Saturday, May 12th, 2012

When Mothers Day isn’t a celebration

(This was posted originally for Mothers Day last year.)

God knows, Mothers Day is the hardest day in the year for some of you.

Large bouquets of white roses are at the front of our church. If you were with us this weekend, one of those roses might have been for you.

Your sadness may be related to your mother:

  • Your mother is not alive.
  • Life with your mother was too difficult to celebrate.
  • Your mother wasn’t part of your life.
  • You can celebrate with your mother because she lives too far away.
  • Your mother is ill or suffering dementia.

It may be grief related to your own mothering:

  • You have longed for children but have never been able to be pregnant.
  • You have experienced miscarriage or stillbirth and never had even one sweet moment of looking into your baby’s eyes.
  • After that loss, you fear it might happen again.
  • You laid your baby down to sleep one afternoon or evening, and your little one never woke again.
  • After losing that child, you feel fear when you look at your other children or think of having another.
  • You were so close to adopting the child you already loved from a distance, and then the plans fell through.
  • Your child–whether a child or adult–lost the battle to a disease, or died accidentally, or was murdered, or took his or her own life.
  • Your child was placed for adoption and has another mother now.(If this is you, I hope you will read Julie’s blessing and thanks to you.)
  • You  grieve over a pregnancy you chose to end.
  • Your child is alienated from you.
  • You’ve always dreamed you’d be married by now, with children, and that hasn’t happened.
  • Your child has a disability that doesn’t permit you ever to hear “I love you” from him or her. (If this is true, I hope you will be comforted today by John Knight’s post that he posted last year about his wife and son)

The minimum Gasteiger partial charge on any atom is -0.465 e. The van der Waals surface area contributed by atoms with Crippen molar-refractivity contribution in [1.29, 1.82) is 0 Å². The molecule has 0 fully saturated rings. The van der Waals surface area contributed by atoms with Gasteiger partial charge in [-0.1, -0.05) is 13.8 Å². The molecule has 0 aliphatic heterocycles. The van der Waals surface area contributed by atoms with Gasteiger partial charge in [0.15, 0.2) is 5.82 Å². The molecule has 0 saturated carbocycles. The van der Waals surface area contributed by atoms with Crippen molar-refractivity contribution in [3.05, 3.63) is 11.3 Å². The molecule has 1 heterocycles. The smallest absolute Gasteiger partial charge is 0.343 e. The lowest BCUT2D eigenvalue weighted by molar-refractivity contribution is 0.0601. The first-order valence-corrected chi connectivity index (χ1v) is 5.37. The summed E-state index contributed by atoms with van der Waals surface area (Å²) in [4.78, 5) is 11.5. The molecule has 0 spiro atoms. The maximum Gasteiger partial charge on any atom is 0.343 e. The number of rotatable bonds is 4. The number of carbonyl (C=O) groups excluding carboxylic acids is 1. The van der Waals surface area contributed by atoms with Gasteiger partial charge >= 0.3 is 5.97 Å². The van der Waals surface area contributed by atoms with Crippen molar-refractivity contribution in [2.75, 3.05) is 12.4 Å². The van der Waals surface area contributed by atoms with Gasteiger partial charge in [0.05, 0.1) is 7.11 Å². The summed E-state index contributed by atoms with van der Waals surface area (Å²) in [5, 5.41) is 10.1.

God knows. That wasn’t a throw-away phrase I used at the beginning. God does know. He knows your fear, grief, anger, anxiety, love–the welter of emotions today that you hardly know how to name. He knows that even though you may be mostly composed most days, this day stirs it all up.

I pray that your church and others close to you will be Christ’s hands and heart for you today.

Even if other people aren’t aware or sensitive, I pray for you today that you can feel deeply the com-passion (together-suffering) of Jesus who bears our griefs and carries our sorrows.

(This was also posted with permission at the True Woman website. If you go there, you can see scripture passages they included that you may find comforting and encouraging.)

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4 Responses to “When Mothers Day isn’t a celebration”

  1. […] When Mother’s Day Isn’t a Celebration by Noel Piper, […]

  2. […] As a reminder, let us show compassion and consider for some Mothers’ Day doesn’t feel like a celebration. Noel Piper has helped here with her article:  When Mothers Day Isn’t a Celebration. […]

  3. […] When Mothers Day Isn’t a Celebration […]

  4. Thank you, Noel. I just learned that a dear sister had her third miscarriage and has not yet been able to hold a child in her arms.

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